I hope everyone saw my Facebook reports on Rebeka’s successful surgery and hospital stay. We ended up only staying one night in the hospital and left Wednesday afternoon with our five bags and Rebeka’s new ball and chain.
This complicated conglomeration of tubing and equipment was Rebeka’s nerve block, and we were very grateful for it. It administered a constant drip of pain-killer to deaden her left leg, and it lasted through Thursday afternoon. Yes, it was cumbersome. It leaked and we had to figure out a way to stop changing clothes every few hours. And it was a little “unnerving” (ha, ha) to think about removing the catheter when the medicine ran out. But without that little nerve block, Rebeka would have been in a heap of pain and so we were grateful.
I pulled out the tube Friday morning. The doctor had promised it would be “no big deal” and “it wouldn’t hurt” but I was skeptical. Rebeka wanted to watch when the time came. Oh dear. I gave it a little tug. She didn’t make a sound, but she watched intently. Another little tug and sure enough, that little booger slid right out. No tears. Just an intense curiosity, and a bandaid to catch the little bit of medicine still leaking out.
There are a lot of things I never thought I’d do in my life. Pulling out a catheter is one of them. And caring for a ten-year-old Rwandan girl for nine months or so while she had surgeries on her club feet is another. Yet here I am, and thank the Lord, I am not alone. I am so very thankful for my family, and for all the people who prayed, brought meals, balloons, flowers, visited, and cheered every few hours as I sent out reports from the hospital. It takes a village to heal this child, our family could not do it on our own.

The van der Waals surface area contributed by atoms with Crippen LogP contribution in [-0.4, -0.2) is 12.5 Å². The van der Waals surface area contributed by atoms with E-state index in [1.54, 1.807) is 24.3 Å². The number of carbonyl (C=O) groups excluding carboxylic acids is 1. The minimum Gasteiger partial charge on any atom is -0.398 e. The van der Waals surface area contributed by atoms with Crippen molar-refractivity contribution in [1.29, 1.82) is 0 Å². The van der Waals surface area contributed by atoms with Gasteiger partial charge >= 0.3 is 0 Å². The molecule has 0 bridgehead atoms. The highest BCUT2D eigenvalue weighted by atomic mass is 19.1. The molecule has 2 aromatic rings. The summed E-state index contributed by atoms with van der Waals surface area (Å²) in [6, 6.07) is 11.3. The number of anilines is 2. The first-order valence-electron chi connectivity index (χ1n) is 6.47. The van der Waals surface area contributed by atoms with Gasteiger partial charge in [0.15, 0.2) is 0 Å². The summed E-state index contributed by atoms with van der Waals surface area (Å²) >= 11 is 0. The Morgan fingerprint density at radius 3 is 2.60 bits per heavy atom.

There are friends who have crates of paint and stacks of canvases and invite Rebeka over to paint pictures. There are friends who spend their day at the hospital, or send little angel statues back to recovery.
Friends who cook and friends who hug and give kisses and friends who teach and friends who take Rebeka for walks or little adventures and friends who bring balloons and flowers and friends who just come and sit and paint nails together.
There is evidence of many of you on my facebook posts, or plastered like friendly graffiti on Rebeka’s cast.
And it is all these friends coming together that make the caring for Rebeka a blessing. The work is shared, the hard parts are spread out amongst us all like butter on warm toast, and it never really feels like a ball and chain. This forty-three pounder that rests on our hip. Not a burden but a blessing. Like that ball and chain that had the potential to be cumbersome, but offered the blessing of pain relief, the coming of Rebeka has meant a little more hassle getting around, but the blessings of perspective and the ability to let go of the hold we think we have on our days. It is freeing.
This next month will be a little more challenging than the previous three. Rebeka will go under anesthesia every Tuesday so her doctor can continue to manipulate her left foot. This will be a painful process due to the surgery, hence the need for anesthesia and visits to the O.R. Her doctor will also continue moving her right foot. We anticipate a long leg cast in the next few weeks, and possibly a small “mini-surgery” before the big surgery, sometime in January. Whatever lies in the future, we can handle it.
For now, we take things one day at a time. It’s a good strategy. For pulling out catheters, waiting to hear from an agent, or facing another surgery. We won’t worry. When I think of a perfect picture of non-worry, there’s one dog that comes to mind. May there be a nap in a sunny spot in your future . . .